moderates and conservatives who are too limp spined to even hold up to white house

socialists like Nancy Pelosi and Bernie Sanders, let alone sit up straight on their own. Since 1992,

there have been 25 new political parties founded in the United States, and with conservatives’ inability to come together on a few key issues, we continue to become more and more fragmented. If Ron Paul doesn’t win the republican nomination and he decides to continue running on a Libertarian ticket, the 2012 election results could very easily look something like this:

Well, I am not sure if the green party still has quite that much support, but the point is that the fragmentation between several good candidates can actually work more in favor of the minority party than for the good of the country. In a time when so many liberties that we have long taken for granted are at stake, we can’t afford to continue like this, or we may well be at the end of an era – and looking into an uncertain future, where freedom is sacrificed for social programs and security. Let’s hope I’m wrong.

The 2nd Annual Raw Milk Symposium

I got up before dawn on Friday, grabbed my bags and my husband drove me to the airport where I boarded the first of three planes, stopping first in Denver, then Chicago, and finally after hurtling through the air at 450+ mph over what looked like a beautiful patchwork quilt in a plane that felt as rickety and made as much noise as I imagine a tin can would at that speed, I landed in Madison WI at 3:55 PM. As I walked out the door the air smelled like grassy farmland and I could see the horizon stretching out for miles – not the usual for a girl who has spent the last 20 years of her life at the foot of the mountains in Utah.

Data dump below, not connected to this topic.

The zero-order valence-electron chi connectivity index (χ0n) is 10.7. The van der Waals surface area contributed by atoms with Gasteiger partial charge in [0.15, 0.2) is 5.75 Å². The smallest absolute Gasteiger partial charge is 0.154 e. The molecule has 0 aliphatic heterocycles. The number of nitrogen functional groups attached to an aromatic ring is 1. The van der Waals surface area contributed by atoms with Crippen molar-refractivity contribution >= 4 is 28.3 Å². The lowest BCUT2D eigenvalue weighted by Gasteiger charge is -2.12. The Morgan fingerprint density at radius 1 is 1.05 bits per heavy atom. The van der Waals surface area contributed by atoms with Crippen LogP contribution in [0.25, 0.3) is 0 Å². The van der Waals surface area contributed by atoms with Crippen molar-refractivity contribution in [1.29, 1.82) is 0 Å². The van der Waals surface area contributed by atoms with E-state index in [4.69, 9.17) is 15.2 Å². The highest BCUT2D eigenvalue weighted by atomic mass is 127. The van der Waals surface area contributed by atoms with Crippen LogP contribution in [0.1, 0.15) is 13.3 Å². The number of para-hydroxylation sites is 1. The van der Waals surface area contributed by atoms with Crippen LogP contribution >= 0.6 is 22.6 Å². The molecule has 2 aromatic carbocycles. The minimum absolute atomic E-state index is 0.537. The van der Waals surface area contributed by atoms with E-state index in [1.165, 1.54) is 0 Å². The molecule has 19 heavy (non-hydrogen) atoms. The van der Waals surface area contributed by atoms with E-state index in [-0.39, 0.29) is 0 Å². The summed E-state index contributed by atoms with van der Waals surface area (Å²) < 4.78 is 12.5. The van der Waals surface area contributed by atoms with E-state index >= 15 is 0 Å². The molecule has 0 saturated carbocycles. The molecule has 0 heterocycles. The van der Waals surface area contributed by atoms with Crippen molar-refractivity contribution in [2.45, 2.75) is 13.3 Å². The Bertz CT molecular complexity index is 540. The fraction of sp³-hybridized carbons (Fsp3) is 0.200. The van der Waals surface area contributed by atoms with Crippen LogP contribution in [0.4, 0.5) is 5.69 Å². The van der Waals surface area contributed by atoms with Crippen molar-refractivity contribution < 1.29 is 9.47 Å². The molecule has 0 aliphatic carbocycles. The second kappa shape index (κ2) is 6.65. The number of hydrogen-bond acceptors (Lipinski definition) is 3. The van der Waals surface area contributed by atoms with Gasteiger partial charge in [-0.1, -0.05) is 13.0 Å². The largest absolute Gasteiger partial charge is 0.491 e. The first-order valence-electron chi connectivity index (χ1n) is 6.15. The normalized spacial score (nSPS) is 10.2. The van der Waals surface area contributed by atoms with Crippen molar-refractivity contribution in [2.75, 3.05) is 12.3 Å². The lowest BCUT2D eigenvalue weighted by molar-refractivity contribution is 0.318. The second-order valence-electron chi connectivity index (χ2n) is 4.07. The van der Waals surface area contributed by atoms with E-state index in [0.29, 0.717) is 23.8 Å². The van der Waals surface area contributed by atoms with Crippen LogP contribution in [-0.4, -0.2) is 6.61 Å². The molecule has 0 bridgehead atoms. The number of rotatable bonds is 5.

Rosanne Lindsay from the Wisconsin Alliance for Raw Milk (ARM) picked me up and took me to the Hilton where the symposium would be held the next day, and I got to spend some time with some of the folks there for the symposium, caught some really good Italian with Augie Augenstein, the founder of the ARMi, and then Rosanne picked me up from there and I stayed at her home that night.

The next morning, Rosanne made sure I got plenty of raw milk to drink with breakfast and filled our thermoses for the day and then we headed out to the symposium, where we were able to meet Cathy Raymond from the fund, Gene’ Walls and her absolutely DARLING little boy, Michael Schmidt, David Gumpart, Mark McAfee, Scott Trautman, Sally and John Fallon, Max Kane, fund attorney Elizabeth Gamsky, Kathryne Pirtle, Kimberly Hartke, Jackie Stowers from Manna Storehouse, Andrew & Rebekah Sell, Annette Kohn-lau, Micah Taair, and many other great people (I am terrible with names!)